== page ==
It's funny the things that you remember. I can remember one time when I was a teenager watching an episode of the Montel Williams show. I don't remember the topic, or exactly how he said it, but I do remember Montel criticizing the U.S. government for spending too much money on military defense and not enough on domestic needs. I can remember thinking to myself, "That's the stupidest thing I've ever heard." In the world that I knew, the idea of slashing military spending was absolutely, totally, utterly UNTHINKABLE! I personally had never met anyone who thought that way, so I assumed that anyone who would suggest such a thing had to be either a:) naive b:) stupid c:) a tree-hugger or d:) unAmerican.
That was then.
I don't know if it's because I changed or because America has changed (or both), but for years it seemed like the only ones who suggested slashing military spending were groups that few Americans could identify with: people like hippies, pacifists, environmental and civil rights activists, and conspiracy theorists. Today, the idea that a significant portion of the nation's economic woes is due to wasteful Pentagon spending can be found both on the left and on the right ends of the political spectrum. It can also be found in the Pentagon.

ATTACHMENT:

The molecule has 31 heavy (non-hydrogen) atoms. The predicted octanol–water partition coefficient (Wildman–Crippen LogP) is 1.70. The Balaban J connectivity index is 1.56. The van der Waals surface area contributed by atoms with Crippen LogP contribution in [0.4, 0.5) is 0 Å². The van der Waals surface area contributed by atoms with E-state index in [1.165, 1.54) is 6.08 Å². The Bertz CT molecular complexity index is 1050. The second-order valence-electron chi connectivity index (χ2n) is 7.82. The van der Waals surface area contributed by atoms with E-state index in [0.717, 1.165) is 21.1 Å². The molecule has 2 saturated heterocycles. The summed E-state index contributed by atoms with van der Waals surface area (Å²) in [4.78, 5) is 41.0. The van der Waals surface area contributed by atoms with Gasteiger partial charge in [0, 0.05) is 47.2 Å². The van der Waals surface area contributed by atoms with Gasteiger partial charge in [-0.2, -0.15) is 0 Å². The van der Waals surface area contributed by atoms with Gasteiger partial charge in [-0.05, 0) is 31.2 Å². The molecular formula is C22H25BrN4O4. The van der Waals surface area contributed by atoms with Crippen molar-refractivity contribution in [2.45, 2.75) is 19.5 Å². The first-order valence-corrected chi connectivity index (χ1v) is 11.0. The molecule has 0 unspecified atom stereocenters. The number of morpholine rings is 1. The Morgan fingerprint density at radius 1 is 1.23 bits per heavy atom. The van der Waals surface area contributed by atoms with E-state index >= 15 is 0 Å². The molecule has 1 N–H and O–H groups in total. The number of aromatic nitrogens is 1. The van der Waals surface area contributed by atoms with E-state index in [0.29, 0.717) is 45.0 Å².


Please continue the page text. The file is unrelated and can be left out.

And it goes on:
Meet Mr. Y
A few months ago, Mr. Y wrote an article suggesting that America needs to rethink the way it views itself in relation to the world. Rather than trying to dominate and control the world through force, America needs to lead through economic strength and credible influence. Rather than seeing the world through the lens of threats, we should see the world through the lens of opportunity. As the nations of the world become more interdependent in their economies, competition should be viewed not as a zero-sum game, but as a means for nations to mutually advance their interests.
Mr. Y goes on to argue that the real source of America's national power is in its youth, its economy, and its infrastructure, and that sadly, America has underinvested in these priorities. Perhaps the most provocative suggestion by Mr. Y is that the Cold War policy of containment, which relied on massive military build-ups and quasi-imperialistic interventions, is outdated. Rather than thinking about "national security", we should be thinking about "national prosperity and security." Mr. Y suggests that America should place its priorities on development, diplomacy, and defense--in that order.
Mr. Y is a pseudonym for two people: Captain Wayne Porter of the U.S. Navy and Colonel Mark Mykelby of the U.S. Marines. Both men are top-ranking members of Admiral Mike Mullen's team, the Joint Chiefs of Staff. Despite the fact that Capitol Hill is embroiled in a controversy over whether the U.S. should either pay its bills or plunge the world into an economic depression, on July 8th, the House passed a staggering $649 billion defense spending bill. Although news like this can be discouraging, it's good to know that in the highest echelons of the Pentagon, there are some people saying enough is enough.